FTP Delivering Files to Any Client OS

FTP has long been a popular server. The protocol has some peculiarities, but every OS that has a serious TCP/IP stack has an FTP client. FTP is typically used in one or both of two ways:

• Users must authenticate themselves to the server by providing a username and password. They can then read, and often write, files to their home directory or to common areas on the computer.

• Users provide a username of anonymous and any password (conventionally their e-mail addresses). They can then read, but usually not write, data stored in public directories. This anonymous FTP access is a popular means of delivering public files such as software upgrades, multimedia files, and so on.

Both configurations share many features, but certain details differ. How you set up an FTP server to use either system depends on the server you choose. Several such servers exist for Linux. This section describes your choices and then covers two popular FTP servers, ProFTPd and vsftpd, in more detail.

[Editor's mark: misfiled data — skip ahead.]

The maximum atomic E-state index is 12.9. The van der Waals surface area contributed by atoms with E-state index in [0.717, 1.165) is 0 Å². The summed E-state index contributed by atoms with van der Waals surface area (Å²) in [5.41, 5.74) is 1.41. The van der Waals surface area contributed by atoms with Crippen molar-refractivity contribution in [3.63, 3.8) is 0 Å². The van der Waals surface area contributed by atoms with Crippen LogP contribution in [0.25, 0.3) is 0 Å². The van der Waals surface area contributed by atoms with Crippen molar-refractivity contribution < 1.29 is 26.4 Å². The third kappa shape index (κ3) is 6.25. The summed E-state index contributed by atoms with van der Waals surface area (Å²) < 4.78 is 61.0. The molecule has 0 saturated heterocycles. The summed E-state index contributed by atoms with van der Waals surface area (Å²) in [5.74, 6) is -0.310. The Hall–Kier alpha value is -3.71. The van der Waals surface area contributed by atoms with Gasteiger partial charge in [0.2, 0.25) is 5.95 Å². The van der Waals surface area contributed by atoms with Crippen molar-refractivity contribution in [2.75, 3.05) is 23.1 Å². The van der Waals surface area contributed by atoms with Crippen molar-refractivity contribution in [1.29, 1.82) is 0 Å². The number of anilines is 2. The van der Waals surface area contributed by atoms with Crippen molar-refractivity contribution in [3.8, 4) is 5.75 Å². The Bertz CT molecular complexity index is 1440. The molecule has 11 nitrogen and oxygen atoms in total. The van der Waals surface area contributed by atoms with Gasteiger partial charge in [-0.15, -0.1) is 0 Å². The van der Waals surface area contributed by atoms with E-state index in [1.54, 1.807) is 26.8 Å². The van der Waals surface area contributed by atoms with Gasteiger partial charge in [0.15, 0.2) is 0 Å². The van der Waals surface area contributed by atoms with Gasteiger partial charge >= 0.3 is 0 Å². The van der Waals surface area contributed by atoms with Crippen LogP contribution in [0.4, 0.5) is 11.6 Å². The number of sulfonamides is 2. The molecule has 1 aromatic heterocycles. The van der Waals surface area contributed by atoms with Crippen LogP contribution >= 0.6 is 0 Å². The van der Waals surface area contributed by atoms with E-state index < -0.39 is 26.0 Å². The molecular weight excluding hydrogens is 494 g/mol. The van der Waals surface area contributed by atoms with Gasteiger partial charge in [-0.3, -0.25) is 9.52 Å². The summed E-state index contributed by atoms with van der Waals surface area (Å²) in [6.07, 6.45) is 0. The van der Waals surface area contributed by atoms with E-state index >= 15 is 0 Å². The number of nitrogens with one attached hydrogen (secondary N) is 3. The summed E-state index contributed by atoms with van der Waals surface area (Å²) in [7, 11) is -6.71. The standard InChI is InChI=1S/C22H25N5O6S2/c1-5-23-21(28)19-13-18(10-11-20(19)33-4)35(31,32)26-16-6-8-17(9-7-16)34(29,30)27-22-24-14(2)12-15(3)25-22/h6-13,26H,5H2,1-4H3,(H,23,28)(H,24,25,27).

Warning One of FTP'S major problems when used for authenticated user access is that FTP sends all data, including passwords, in an unencrypted form. This fact means that miscreants on the server's network, the client's network, or intervening networks can use packet sniffers to steal users' passwords. This issue isn't as much of a problem for anonymous access, which is supposed to be public.

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